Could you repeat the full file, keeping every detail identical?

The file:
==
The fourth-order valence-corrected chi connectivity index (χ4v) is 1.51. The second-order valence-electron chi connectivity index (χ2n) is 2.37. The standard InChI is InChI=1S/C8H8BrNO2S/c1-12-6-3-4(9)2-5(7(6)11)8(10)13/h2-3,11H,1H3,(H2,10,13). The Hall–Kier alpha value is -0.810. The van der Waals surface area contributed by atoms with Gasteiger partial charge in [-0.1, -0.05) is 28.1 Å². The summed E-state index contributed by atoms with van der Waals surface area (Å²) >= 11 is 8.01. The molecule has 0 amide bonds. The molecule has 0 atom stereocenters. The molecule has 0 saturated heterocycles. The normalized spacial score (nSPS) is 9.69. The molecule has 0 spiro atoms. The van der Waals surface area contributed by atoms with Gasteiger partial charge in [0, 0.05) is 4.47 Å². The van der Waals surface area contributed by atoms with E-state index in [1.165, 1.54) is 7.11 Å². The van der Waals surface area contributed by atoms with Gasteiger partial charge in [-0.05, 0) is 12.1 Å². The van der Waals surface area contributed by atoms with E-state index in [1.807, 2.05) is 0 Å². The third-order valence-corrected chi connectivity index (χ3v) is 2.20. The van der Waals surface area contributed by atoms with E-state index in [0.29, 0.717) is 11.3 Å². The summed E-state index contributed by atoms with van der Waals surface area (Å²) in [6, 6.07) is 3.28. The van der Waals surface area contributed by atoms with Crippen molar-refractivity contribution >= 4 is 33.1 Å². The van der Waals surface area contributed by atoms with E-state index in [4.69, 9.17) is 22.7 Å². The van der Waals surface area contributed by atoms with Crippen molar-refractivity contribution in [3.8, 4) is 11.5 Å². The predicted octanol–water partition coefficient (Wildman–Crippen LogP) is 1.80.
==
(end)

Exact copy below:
The fourth-order valence-corrected chi connectivity index (χ4v) is 1.51. The second-order valence-electron chi connectivity index (χ2n) is 2.37. The standard InChI is InChI=1S/C8H8BrNO2S/c1-12-6-3-4(9)2-5(7(6)11)8(10)13/h2-3,11H,1H3,(H2,10,13). The Hall–Kier alpha value is -0.810. The van der Waals surface area contributed by atoms with Gasteiger partial charge in [-0.1, -0.05) is 28.1 Å². The summed E-state index contributed by atoms with van der Waals surface area (Å²) >= 11 is 8.01. The molecule has 0 amide bonds. The molecule has 0 atom stereocenters. The molecule has 0 saturated heterocycles. The normalized spacial score (nSPS) is 9.69. The molecule has 0 spiro atoms. The van der Waals surface area contributed by atoms with Gasteiger partial charge in [0, 0.05) is 4.47 Å². The van der Waals surface area contributed by atoms with E-state index in [1.165, 1.54) is 7.11 Å². The van der Waals surface area contributed by atoms with Gasteiger partial charge in [-0.05, 0) is 12.1 Å². The van der Waals surface area contributed by atoms with E-state index in [1.807, 2.05) is 0 Å². The third-order valence-corrected chi connectivity index (χ3v) is 2.20. The van der Waals surface area contributed by atoms with E-state index in [0.29, 0.717) is 11.3 Å². The summed E-state index contributed by atoms with van der Waals surface area (Å²) in [6, 6.07) is 3.28. The van der Waals surface area contributed by atoms with Crippen molar-refractivity contribution >= 4 is 33.1 Å². The van der Waals surface area contributed by atoms with E-state index in [4.69, 9.17) is 22.7 Å². The van der Waals surface area contributed by atoms with Crippen molar-refractivity contribution in [3.8, 4) is 11.5 Å². The predicted octanol–water partition coefficient (Wildman–Crippen LogP) is 1.80.